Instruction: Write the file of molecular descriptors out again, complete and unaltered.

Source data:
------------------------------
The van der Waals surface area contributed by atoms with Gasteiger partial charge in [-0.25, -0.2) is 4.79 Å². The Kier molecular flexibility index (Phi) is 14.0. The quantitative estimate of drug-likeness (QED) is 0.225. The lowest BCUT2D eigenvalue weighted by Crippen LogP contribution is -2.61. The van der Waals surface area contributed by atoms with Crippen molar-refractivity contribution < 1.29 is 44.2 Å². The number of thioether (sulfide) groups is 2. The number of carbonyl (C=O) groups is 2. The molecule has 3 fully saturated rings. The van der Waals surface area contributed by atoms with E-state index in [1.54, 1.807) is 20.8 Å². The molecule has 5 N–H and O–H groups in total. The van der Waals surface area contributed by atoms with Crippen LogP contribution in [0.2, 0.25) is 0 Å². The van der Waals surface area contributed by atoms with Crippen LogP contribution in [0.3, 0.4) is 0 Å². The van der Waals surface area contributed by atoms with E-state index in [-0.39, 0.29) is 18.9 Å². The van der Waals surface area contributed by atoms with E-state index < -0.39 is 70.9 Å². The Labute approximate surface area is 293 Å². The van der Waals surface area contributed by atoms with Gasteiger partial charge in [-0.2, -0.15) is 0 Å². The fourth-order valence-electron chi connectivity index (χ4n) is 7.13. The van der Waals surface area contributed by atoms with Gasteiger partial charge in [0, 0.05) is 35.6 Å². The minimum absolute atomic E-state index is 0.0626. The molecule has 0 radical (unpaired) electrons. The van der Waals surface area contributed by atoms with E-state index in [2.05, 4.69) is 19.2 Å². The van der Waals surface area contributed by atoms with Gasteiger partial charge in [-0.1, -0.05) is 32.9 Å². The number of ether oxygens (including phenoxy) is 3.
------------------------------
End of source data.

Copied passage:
The van der Waals surface area contributed by atoms with Gasteiger partial charge in [-0.25, -0.2) is 4.79 Å². The Kier molecular flexibility index (Phi) is 14.0. The quantitative estimate of drug-likeness (QED) is 0.225. The lowest BCUT2D eigenvalue weighted by Crippen LogP contribution is -2.61. The van der Waals surface area contributed by atoms with Crippen molar-refractivity contribution < 1.29 is 44.2 Å². The number of thioether (sulfide) groups is 2. The number of carbonyl (C=O) groups is 2. The molecule has 3 fully saturated rings. The van der Waals surface area contributed by atoms with E-state index in [1.54, 1.807) is 20.8 Å². The molecule has 5 N–H and O–H groups in total. The van der Waals surface area contributed by atoms with Crippen LogP contribution in [0.2, 0.25) is 0 Å². The van der Waals surface area contributed by atoms with Crippen LogP contribution in [0.3, 0.4) is 0 Å². The van der Waals surface area contributed by atoms with E-state index in [-0.39, 0.29) is 18.9 Å². The van der Waals surface area contributed by atoms with E-state index < -0.39 is 70.9 Å². The Labute approximate surface area is 293 Å². The van der Waals surface area contributed by atoms with Gasteiger partial charge in [-0.2, -0.15) is 0 Å². The fourth-order valence-electron chi connectivity index (χ4n) is 7.13. The van der Waals surface area contributed by atoms with Gasteiger partial charge in [0, 0.05) is 35.6 Å². The minimum absolute atomic E-state index is 0.0626. The molecule has 0 radical (unpaired) electrons. The van der Waals surface area contributed by atoms with E-state index in [2.05, 4.69) is 19.2 Å². The van der Waals surface area contributed by atoms with Gasteiger partial charge in [-0.1, -0.05) is 32.9 Å². The number of ether oxygens (including phenoxy) is 3.